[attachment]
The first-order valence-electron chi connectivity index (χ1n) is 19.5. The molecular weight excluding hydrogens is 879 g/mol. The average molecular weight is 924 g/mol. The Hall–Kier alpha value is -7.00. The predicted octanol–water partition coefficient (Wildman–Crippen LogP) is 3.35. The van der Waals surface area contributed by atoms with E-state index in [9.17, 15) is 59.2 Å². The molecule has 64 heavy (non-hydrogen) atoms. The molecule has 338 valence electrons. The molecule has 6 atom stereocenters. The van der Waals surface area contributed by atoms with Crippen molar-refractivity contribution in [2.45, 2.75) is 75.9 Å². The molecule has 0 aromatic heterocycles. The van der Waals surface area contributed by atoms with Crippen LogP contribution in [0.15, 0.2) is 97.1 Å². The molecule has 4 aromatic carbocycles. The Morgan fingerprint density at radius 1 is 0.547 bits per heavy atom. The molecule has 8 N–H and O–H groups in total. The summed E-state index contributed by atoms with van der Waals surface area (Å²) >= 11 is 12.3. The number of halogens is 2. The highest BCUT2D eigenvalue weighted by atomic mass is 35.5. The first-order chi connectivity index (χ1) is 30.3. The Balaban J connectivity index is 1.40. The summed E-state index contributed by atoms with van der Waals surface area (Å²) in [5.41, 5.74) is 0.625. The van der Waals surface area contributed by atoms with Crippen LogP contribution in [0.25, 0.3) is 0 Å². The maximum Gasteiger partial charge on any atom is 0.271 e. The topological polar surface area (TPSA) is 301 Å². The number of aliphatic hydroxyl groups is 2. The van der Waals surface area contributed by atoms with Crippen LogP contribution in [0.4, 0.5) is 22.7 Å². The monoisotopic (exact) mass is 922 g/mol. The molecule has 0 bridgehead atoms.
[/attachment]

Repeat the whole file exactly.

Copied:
The first-order valence-electron chi connectivity index (χ1n) is 19.5. The molecular weight excluding hydrogens is 879 g/mol. The average molecular weight is 924 g/mol. The Hall–Kier alpha value is -7.00. The predicted octanol–water partition coefficient (Wildman–Crippen LogP) is 3.35. The van der Waals surface area contributed by atoms with E-state index in [9.17, 15) is 59.2 Å². The molecule has 64 heavy (non-hydrogen) atoms. The molecule has 338 valence electrons. The molecule has 6 atom stereocenters. The van der Waals surface area contributed by atoms with Crippen molar-refractivity contribution in [2.45, 2.75) is 75.9 Å². The molecule has 0 aromatic heterocycles. The van der Waals surface area contributed by atoms with Crippen LogP contribution in [0.15, 0.2) is 97.1 Å². The molecule has 4 aromatic carbocycles. The Morgan fingerprint density at radius 1 is 0.547 bits per heavy atom. The molecule has 8 N–H and O–H groups in total. The summed E-state index contributed by atoms with van der Waals surface area (Å²) >= 11 is 12.3. The number of halogens is 2. The highest BCUT2D eigenvalue weighted by atomic mass is 35.5. The first-order chi connectivity index (χ1) is 30.3. The Balaban J connectivity index is 1.40. The summed E-state index contributed by atoms with van der Waals surface area (Å²) in [5.41, 5.74) is 0.625. The van der Waals surface area contributed by atoms with Crippen LogP contribution in [0.25, 0.3) is 0 Å². The maximum Gasteiger partial charge on any atom is 0.271 e. The topological polar surface area (TPSA) is 301 Å². The number of aliphatic hydroxyl groups is 2. The van der Waals surface area contributed by atoms with Crippen LogP contribution in [0.4, 0.5) is 22.7 Å². The monoisotopic (exact) mass is 922 g/mol. The molecule has 0 bridgehead atoms.